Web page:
Sunday, January 25, 2009


OK - OK -- so it's a bad title for a blog. "On the Road to Mandalay" was an old Bob Hope - Bing Crosby movie-- seems like it was pretty decent in its day. I was searching for a title and this is the best my tired old brain could do.

One thing they didn't have in any of the Hope - Crosby movies was a statue like this, which is in the main roundabout in Likasi. It honors Congolese women. And well they should be honored. The women here are incredible -- they do almost all of the work, all of the nurturing of their families. One of the hardest things to teach men here is that they can't hide behind the traditional responsibility of "protecting their family" anymore. They need to get out and be bread winners and providers, and not just sit under a tree and play checkers or talk and drink beer all day, waiting to "protect their family". Fortunately, the "Proclamation to the World on the Family" issued by the leaders of the church in 1995 clearly defines the God-inspired roles of husbands and wives as equal partners in their families, and the goals to be eternal families as well.

And fortunately, nearly all Congolese women are now completely dressed and not like the woman so gracefully reposing in the statue.

For the rest of this blog, we're going to take you along the road from Lubumbashi to Likasi, which is the best road in all of Congo. Except for about 15 tooth-rattling miles, it is a hard-surfaced two lane road of 100 miles, smooth and capable of high speed travel.

Except that high speed travel can be dangerous. The roads are littered with the wrecks of accidents, and mechanical failures. Nothing here is really maintained -- it is just used and abused until it doesn't work anymore. The end result are some really interesting pictures. We could have shown you the car pictures, but the pictures of trucks are far more graphic and fun to see. So here goes.

With all the potholes and unsurfaced stretches of roads, if you don't maintain your truck (car), sooner or later your suspension is going to fail, or a wheel rolls off. Several weeks ago I was driving east of Kinshasa when I noticed a car about 100 meters in front of me coming in my direction, vere (spelling?) across my lane and into the ditch. Meanwhile, half the front axle, still connected to the left front tire, came bouncing down the road towards me. I slammed on the brakes and waited to see which direction I should try to use as an escape route. Fortunately the tire/axle careened into the ditch about 30 meters short of my SUV.

Don't know what happened when this truck lost its left front tire or had a suspension failure, but the resulting swerve across the road and into the ditch in our lane must have been pretty interesting.
Most trucks are used/abused until they die. This veteran has seen a lot of wear and tear on its bed. Notice the rear axle. It's supposed to have dual tires, but when the tires wear out or whatever, they just take that tire off and run with a single tire instead of dual tires on the rear axle. And then they overload the truck terribly, so that blowouts and flat tires are very common. When the tire blows, the BANG! is deafining, and the resultant lurching to a stop is always interesting. You just hope you are not next to or close to the truck.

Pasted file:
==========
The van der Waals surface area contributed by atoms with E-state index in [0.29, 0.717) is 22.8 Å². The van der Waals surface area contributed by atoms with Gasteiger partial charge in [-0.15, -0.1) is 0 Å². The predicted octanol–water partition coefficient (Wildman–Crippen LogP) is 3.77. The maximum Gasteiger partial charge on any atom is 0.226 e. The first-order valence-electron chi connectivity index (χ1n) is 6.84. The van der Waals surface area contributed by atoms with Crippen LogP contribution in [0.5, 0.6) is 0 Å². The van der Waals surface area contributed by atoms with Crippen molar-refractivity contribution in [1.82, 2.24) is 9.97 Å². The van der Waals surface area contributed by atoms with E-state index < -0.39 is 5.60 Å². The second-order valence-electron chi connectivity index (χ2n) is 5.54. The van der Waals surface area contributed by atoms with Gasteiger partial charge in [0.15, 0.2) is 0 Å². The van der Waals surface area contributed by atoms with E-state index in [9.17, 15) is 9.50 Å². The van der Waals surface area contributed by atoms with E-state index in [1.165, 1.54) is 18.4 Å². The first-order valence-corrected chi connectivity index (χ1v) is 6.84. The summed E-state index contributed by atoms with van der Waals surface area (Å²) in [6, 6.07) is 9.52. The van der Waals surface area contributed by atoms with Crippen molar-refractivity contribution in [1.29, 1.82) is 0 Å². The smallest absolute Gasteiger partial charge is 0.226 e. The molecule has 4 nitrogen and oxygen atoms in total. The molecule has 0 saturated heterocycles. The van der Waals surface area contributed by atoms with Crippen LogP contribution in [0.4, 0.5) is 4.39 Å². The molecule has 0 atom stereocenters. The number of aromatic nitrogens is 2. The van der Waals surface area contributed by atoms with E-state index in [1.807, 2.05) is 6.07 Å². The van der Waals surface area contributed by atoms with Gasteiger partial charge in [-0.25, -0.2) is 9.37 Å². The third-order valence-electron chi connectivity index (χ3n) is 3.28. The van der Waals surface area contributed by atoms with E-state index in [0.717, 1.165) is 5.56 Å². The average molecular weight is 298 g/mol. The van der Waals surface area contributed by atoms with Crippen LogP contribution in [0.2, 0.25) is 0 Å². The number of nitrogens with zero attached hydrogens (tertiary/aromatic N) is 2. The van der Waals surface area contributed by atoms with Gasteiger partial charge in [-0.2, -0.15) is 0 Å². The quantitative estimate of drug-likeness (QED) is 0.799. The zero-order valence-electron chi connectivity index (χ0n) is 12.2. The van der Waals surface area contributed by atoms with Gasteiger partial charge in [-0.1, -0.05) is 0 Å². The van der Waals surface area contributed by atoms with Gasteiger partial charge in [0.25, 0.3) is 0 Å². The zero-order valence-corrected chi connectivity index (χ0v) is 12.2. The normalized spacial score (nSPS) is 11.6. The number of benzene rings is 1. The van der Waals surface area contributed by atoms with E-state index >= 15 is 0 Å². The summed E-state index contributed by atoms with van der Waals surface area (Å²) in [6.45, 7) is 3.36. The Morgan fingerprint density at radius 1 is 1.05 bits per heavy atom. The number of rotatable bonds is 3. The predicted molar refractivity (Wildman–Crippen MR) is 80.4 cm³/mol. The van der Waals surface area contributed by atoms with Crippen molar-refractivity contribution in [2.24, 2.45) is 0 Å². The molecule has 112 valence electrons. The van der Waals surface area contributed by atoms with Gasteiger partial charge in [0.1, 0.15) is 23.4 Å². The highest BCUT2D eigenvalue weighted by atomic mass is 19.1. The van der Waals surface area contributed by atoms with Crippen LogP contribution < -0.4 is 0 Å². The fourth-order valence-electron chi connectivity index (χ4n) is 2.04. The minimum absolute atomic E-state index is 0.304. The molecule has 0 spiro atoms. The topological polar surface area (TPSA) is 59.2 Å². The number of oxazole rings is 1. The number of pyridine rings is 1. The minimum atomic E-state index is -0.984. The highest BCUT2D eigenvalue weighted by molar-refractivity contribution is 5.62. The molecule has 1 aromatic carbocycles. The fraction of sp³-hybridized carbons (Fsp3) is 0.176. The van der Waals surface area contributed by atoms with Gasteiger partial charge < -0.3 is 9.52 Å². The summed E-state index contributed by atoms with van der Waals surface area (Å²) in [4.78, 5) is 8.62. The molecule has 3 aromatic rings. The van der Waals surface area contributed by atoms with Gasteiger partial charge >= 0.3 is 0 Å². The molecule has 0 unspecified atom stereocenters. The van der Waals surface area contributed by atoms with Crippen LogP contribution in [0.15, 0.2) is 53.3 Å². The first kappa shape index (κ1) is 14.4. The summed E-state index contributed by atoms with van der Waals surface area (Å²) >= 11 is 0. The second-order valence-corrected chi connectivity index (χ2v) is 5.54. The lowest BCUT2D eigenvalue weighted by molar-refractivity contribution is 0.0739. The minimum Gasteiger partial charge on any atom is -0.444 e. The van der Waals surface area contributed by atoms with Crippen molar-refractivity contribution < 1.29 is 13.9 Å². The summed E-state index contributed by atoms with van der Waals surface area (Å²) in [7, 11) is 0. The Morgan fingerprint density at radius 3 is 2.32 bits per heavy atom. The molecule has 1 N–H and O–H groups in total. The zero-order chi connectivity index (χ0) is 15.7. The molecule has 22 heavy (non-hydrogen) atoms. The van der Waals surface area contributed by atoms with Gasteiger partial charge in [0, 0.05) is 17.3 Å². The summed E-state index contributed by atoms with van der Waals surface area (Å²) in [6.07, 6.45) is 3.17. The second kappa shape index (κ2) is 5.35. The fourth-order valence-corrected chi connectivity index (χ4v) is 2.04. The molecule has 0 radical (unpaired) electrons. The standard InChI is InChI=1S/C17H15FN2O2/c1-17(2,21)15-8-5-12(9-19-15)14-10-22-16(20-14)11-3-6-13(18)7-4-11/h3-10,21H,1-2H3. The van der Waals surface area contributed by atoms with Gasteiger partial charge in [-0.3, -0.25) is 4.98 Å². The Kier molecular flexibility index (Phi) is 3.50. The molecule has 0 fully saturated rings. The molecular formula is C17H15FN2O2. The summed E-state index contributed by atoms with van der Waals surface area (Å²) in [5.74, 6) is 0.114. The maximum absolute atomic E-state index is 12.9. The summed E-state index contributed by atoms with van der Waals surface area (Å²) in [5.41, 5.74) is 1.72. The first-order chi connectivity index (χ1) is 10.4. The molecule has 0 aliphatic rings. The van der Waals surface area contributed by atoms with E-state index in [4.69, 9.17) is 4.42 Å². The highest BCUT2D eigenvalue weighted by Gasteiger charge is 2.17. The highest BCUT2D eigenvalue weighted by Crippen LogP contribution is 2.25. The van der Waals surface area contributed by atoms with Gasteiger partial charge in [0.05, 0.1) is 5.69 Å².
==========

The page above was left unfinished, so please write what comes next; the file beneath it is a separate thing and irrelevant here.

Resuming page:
When someone breaks down, they don't carry "warning reflective triangles", but rather just put several clumps of grass on the road that warn you there is trouble ahead. Often the clumps of grass are hard to see. This poor truck here actually didn't see the clump of grass for another truck on the road, with the resulting accident that disabled this truck. But at least he now has put out a clump of grass to indicate that he is broken down in some fashion.
OUCH -- this is the front of the truck in the prior picture. When we were going to Likasi early in the morning, we actually saw the truck that had been stalled on the road and which this truck had rear-ended. The cab of the "rear-ender" was just demolished. We hope that no one was too badly hurt.
Because the trucks generally are so old, they usually aren't worthy of repairing. So they are just pulled off the road, and the parts scavengers arrive and only leave the frame and metal cabs, like this accident victim here.
So driving is always an adventure, and you hope that there are no serious problems that would interrupt your trip and force you to stay overnight along the way. As far as we can tell, this is the only hotel on the road between Lubumbashi and Likasi, and in all honesty, we would prefer not to have to stay here.

So there you have another little slice of life in the Congo. We don't post these for sympathy -- just for your information, and want you to know that we love these people with all our hearts. Their life here is so challenging in relation to what our life is, and yet for the most part they are very honest and God-fearing people. And when the Gospel comes into their lives, they are incredible.

Don and Marsha

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